This week sees him in Bloemfontein, trying for the fifth year in a row to regain some sort of playing status as he tees it up in the Sunshine Tour’s 2016 Qualifying School, a 90-hole marathon over the courses at Schoeman Park Golf Club and Bloemfontein Golf Club, after which 30 players will emerge with rights to test themselves on the a tour which has the slogan, ‘It begins here’.
Kent was Amateur of the Year both in 2003 and 2004 when, of the eight major events he entered, he won four, was second in two and inside the top five in the rest. Team-wise, he represented South Africa in the 2004 Eisenhower Trophy. And before that he finished leading individual in the World Junior Team Championships in Japan with an 18-under-par return of 270 (a tournament record score) which included a course-record 64.
Then still 17, he turned professional, telling journalists, “Believe me, I’m ready to be a pro. I already have the experience. It was getting to the stage where I was bored with amateur golf. I was ranked No. 1 in the country, but if I’d stayed an amateur I was worried I might lose interest and fall down the rankings. That would have been a retrogressive step.
“I need the new challenges pro golf has to offer. I’ve been around the world playing golf and wherever I go I see guys who are good, but also beatable.”
But then the kid who had shot a 10-under 62 at Leopard Creek at the age of 16 slowly sank without trace. He made a couple of cuts over the next two years and earned a bit of cash, but he fell completely off the golfing radar when he tried to ply his trade in the United States.
And it was 10 years later that he finally managed to lift a trophy which many had felt would have come a lot sooner. He took the IGT’s Mowbray Classic in July. “It is quite difficult to describe the relief and elation of getting this first win under the belt,” he said. “This win is the first step in the right direction on a very long road to get where I want to go, but you have to take that first step to get there.”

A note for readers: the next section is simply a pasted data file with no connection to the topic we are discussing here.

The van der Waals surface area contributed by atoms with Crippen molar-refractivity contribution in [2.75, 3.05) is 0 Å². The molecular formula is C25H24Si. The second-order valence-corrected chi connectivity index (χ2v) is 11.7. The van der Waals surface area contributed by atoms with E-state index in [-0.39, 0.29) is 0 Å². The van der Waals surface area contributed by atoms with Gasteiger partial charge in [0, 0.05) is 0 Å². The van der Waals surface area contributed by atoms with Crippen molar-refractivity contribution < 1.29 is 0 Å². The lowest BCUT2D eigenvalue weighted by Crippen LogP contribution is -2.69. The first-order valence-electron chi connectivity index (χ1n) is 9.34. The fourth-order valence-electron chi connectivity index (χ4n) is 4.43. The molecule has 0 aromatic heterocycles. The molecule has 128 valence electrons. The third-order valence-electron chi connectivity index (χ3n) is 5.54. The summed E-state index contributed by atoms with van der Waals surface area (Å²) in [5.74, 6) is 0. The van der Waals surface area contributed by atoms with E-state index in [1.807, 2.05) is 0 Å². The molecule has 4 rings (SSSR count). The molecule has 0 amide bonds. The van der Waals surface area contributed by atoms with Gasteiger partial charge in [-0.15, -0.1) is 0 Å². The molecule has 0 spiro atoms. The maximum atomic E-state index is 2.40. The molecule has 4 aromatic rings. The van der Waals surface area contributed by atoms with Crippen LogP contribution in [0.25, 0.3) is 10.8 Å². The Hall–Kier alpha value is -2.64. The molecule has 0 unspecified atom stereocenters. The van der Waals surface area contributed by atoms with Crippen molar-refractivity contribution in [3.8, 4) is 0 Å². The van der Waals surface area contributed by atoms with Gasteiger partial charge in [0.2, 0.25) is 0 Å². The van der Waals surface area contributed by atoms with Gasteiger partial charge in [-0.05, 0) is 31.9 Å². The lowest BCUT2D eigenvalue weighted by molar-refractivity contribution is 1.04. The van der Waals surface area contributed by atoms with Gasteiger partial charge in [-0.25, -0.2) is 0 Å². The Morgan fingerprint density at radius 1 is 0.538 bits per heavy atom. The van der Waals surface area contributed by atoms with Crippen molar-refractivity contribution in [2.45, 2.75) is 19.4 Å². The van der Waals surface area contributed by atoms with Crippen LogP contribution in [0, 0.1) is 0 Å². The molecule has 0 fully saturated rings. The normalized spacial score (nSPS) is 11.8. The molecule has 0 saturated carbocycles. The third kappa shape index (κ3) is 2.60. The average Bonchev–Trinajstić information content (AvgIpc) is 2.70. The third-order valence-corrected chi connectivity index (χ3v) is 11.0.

The next step is to play well enough over the remainder of the Qualifying School in Bloemfontein to get inside that top 30. He’s started with a five-over 77, which is not promising, but he’s been down this road before. “It was not a great start,” he admitted. “But looking back on the round, there were a lot of places I can improve. There were mistakes that keep kind of happening, but one good round gets me right back into it. So I’ll just go out there and give it my best.
“I’m a little older than a lot of the guys playing here this week, so I think I take things a little more calmly than many of them. I’d like to think I’ve learnt from my mistakes, so I try and do all the right things, but then you wake up and golf is one of those animals where you just don’t know what’s going to happen on the day. You can prepare all you want, and then on the day what happens just shoots you down.”
And yet, having lived through what he has lived through, having been rebuffed by the game so often he comes back. “It must have been five times, six times, I don’t remember,” he said. “What brings me back is knowing that I can do it. There’s still that bug inside. There’s a lot of moments where I play really well, so I think I can do this.
“I don’t think it’s only at Q-School that I battle. It’s just in general with my golf. I have moments when I’m playing quite solidly, and then, it can be in tournaments, social rounds… I think it’s probably the pressure I put on myself and the anxiety of really wanting to do well, and then also having that little bit of doubt, of being not quite so sure that also plays a part in the whole thing.
“When you have a good round, you feel great and that’s why we play. We think we can really do this, but the fact of the matter is, even for the top guys, those rounds are few and far between. There’s a lot of just hanging in there and grinding it out.”
He’s done that and more, in pursuit of a dream. “My dream is to earn my money by playing tournaments,” he said. “Right now is quite a difficult time. I need to see how this week goes. I’ve been giving it a good go for about a year-and-a-half now full time. Luckily, I’ve been supported financially. So I’m just trying to get my card, and once I’ve got it, go from there.”
He’s just 27 now, and that should be young enough in golf to keep trying. But he’s been through more than most 27-year-old professional wannabes. It’s crunch time.
“At the end of this week, I have to make some decisions – either way,” he said.